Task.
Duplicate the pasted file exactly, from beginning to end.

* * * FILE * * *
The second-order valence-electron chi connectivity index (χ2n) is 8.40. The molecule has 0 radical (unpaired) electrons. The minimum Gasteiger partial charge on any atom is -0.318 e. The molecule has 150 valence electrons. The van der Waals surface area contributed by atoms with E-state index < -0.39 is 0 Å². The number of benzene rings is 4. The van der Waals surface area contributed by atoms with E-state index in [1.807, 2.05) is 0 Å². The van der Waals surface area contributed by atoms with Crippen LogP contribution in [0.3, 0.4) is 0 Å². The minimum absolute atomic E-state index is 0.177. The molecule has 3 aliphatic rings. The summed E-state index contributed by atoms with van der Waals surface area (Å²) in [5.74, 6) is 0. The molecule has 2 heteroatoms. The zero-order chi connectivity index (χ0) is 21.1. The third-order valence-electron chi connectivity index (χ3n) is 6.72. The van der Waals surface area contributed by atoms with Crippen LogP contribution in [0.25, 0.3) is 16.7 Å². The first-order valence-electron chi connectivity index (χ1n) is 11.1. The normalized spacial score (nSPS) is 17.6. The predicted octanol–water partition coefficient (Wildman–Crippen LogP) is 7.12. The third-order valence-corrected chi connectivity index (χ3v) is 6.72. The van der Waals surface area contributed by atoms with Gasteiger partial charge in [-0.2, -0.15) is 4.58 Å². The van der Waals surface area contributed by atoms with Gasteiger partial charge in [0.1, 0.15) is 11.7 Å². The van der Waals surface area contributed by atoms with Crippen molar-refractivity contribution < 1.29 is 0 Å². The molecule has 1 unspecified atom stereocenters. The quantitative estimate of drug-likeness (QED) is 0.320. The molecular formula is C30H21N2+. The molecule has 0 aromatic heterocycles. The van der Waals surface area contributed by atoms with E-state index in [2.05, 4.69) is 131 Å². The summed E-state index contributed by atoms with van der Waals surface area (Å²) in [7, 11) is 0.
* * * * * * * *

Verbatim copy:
The second-order valence-electron chi connectivity index (χ2n) is 8.40. The molecule has 0 radical (unpaired) electrons. The minimum Gasteiger partial charge on any atom is -0.318 e. The molecule has 150 valence electrons. The van der Waals surface area contributed by atoms with E-state index < -0.39 is 0 Å². The number of benzene rings is 4. The van der Waals surface area contributed by atoms with E-state index in [1.807, 2.05) is 0 Å². The van der Waals surface area contributed by atoms with Crippen LogP contribution in [0.3, 0.4) is 0 Å². The minimum absolute atomic E-state index is 0.177. The molecule has 3 aliphatic rings. The summed E-state index contributed by atoms with van der Waals surface area (Å²) in [5.74, 6) is 0. The molecule has 2 heteroatoms. The zero-order chi connectivity index (χ0) is 21.1. The third-order valence-electron chi connectivity index (χ3n) is 6.72. The van der Waals surface area contributed by atoms with Crippen LogP contribution in [0.25, 0.3) is 16.7 Å². The first-order valence-electron chi connectivity index (χ1n) is 11.1. The normalized spacial score (nSPS) is 17.6. The predicted octanol–water partition coefficient (Wildman–Crippen LogP) is 7.12. The third-order valence-corrected chi connectivity index (χ3v) is 6.72. The van der Waals surface area contributed by atoms with Gasteiger partial charge in [-0.2, -0.15) is 4.58 Å². The van der Waals surface area contributed by atoms with Gasteiger partial charge in [0.1, 0.15) is 11.7 Å². The van der Waals surface area contributed by atoms with Crippen molar-refractivity contribution < 1.29 is 0 Å². The molecule has 1 unspecified atom stereocenters. The quantitative estimate of drug-likeness (QED) is 0.320. The molecular formula is C30H21N2+. The molecule has 0 aromatic heterocycles. The van der Waals surface area contributed by atoms with E-state index in [2.05, 4.69) is 131 Å². The summed E-state index contributed by atoms with van der Waals surface area (Å²) in [7, 11) is 0.